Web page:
Guest of honour Argentina still has high hopes of strengthening commercial ties with China at its flagship International Import Exposition (CIIE) in Shanghai from November 5-10 despite a scaled-back presence because of the pandemic.
Endorsed by President Xi Jinping, the CIIE, now in its third edition, is the largest import fair in the world and offers a rare opportunity to place products in the Chinese market. This year, China has been the destination of 11% of Argentina’s exports and the South American country aims to boost sales of beef and other food products.
“China wants more products from Argentina,” said Luis Basterra, minister of agriculture, cattle and fishing. “This time, we only need the necessary [products] due to the pandemic.”
Until the last minute, President Alberto Fernández and foreign minister Felipe Solá had intended to travel to Shanghai to underscore China’s role as a ‘strategic partner’ for Argentina, a spokesperson said. But a spike in Covid-19 cases at home and the 14-day quarantine required by China put paid to plans.
They buy beef cuts that we do not consume in the country and at prices we will never pay
The CIIE would have been an ideal opportunity for Argentina to announce new or long-overdue deals with China. Notable among these are pig farms in the north of the country, and the possible construction of the country’s fourth nuclear power plant, with Chinese funding and technology.
“These were the fundamental topics for Fernández’s trip to China, which will now take place in 2021,” said Patricio Giusto, executive director of the Sino Argentine Observatory, an organisation dedicated to studying the bilateral relationship.
Since taking office in December 2019, Fernández has expressed a desire for closer ties with China, unlike predecessor Mauricio Macri, who froze infrastructure and energy projects.
Fernández spoke with Xi Jinping in September and stated his intention to join the Belt and Road Initiative (BRI). China’s foreign investment and infrastructure programme already has 19 Latin American and Caribbean backers. Yet the endorsement of Argentina and the region’s other major economies are still pending.
Argentina usually has three stands at the CIIE. But this year there will only be two: One at the food and beverage pavilion hosted by the Argentine Agency for International Trade and Investment (AIyCI); the other solely dedicated to beef, hosted by the Beef Promotion Institute (IPCVA).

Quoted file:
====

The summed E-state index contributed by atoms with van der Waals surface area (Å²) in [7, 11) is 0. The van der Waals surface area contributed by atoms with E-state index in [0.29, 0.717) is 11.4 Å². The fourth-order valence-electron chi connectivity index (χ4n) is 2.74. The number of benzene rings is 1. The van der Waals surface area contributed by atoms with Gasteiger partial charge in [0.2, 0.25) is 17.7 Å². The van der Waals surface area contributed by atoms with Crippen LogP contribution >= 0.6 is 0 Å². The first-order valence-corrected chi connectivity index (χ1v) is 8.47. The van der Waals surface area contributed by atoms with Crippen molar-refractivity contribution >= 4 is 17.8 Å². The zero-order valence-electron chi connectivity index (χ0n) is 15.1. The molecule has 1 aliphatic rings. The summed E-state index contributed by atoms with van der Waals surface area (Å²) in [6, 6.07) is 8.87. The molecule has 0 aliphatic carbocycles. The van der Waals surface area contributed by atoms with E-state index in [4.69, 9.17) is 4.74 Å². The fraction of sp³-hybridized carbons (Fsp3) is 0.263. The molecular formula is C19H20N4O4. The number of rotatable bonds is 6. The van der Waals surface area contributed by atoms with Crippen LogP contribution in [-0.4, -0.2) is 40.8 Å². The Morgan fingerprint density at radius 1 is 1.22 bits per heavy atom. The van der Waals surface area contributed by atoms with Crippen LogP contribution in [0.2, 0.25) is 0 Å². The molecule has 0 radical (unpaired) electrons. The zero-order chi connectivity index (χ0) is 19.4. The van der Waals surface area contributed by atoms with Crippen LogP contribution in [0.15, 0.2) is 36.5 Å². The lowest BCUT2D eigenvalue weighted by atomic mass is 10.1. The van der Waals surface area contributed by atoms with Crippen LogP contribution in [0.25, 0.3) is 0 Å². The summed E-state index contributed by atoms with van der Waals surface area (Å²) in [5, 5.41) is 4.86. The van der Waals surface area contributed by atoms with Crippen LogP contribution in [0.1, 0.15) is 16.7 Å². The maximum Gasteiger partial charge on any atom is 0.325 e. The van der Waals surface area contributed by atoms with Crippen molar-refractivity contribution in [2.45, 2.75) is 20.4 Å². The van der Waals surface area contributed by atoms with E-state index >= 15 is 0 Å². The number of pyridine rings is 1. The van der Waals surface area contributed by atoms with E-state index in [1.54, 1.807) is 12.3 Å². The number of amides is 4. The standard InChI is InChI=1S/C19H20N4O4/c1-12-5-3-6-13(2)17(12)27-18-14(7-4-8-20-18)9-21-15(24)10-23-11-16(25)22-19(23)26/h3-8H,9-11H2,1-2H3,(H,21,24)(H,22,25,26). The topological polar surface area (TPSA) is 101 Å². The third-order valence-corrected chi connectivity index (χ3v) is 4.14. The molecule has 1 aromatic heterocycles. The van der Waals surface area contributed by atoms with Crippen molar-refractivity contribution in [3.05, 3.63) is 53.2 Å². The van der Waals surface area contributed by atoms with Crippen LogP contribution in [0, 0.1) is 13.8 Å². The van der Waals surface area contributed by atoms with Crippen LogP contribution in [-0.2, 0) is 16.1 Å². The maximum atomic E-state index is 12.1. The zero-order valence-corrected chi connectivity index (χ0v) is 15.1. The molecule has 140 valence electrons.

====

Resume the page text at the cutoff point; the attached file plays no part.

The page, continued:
About 40 companies are registered to participate in the food and beverage stand, according to the Chinese state bank ICBC, but it remains to be seen how many will attend. As well as the pandemic, Argentina’s strict foreign currency controls represent a financial barrier to travelling. Most are expected to participate through their Chinese representatives.
“It is the largest fair that China has. It has a special content because it is the fair where China buys. It’s a way to collaborate on problems related to the pandemic,” said Emma Fontanet, manager of international trade promotion at the ICBC Foundation. “China wants to show that it is open to the world, that it is a potential partner for the growth of countries and for development.”
More than half a million potential buyers and sellers visit the fair and, according to Fontanet, Argentina is a big draw. “In 2019 there were so many people in the Argentinean pavilion that you were short of breath.”
Argentinian beef at CIIE
China has become the top destination for Argentinian beef, accounting for 73% of sales so far this year.
Of Argentina's beef exports this year have gone to China
Jorge Grimberg, a senior advisor at IPCVA, says Argentina’s beef sector depends on China and must seize the opportunity that CIIE represents. “They buy beef cuts that we do not consume in the country and at prices we will never pay,” he said.
Demand for animal protein in China has increased following the African swine fever crisis, which slashed the country’s pig population by a third, says Grimberg, although numbers are slowly recovering.
Sadly for CIIE-going beef companies Santa Julia and Compañía Central Pampeana, the usual Argentine grill for tastings will not be permitted. Coronavirus restrictions mean they cannot travel with fresh meat.
ICBC signed a partnership agreement with the Argentine Investment Agency, which is in charge of the country’s presence at the CIIE and provides financial support for the Argentinean stand.
“The cooperation agreement helps bring companies closer to the Chinese market,” said Mariano Perel, ICBC’s transactional products manager. But the pandemic cut short the possibility of a trade delegation from Argentine provinces, he added.
ICBC is one of the main sponsors of the CIIE, which allows the bank to have a close link with Argentine companies and grants them access to advice on how to do business with China. The bank also launched a bilateral trade platform for CIIE.
International funding is currently limited for Argentina because of its macroeconomic crisis. The country has just agreed to refinance its debt with foreign private creditors and is now negotiating to do the same with the International Monetary Fund (IMF), with which it has a US$44 billion debt.
“The economic situation in the country affects international transactions. But we see that the Chinese companies are not making decisions at the pace of the economy, but have a medium- and long-term vision, and that strategy goes beyond any volatility,” Perel said.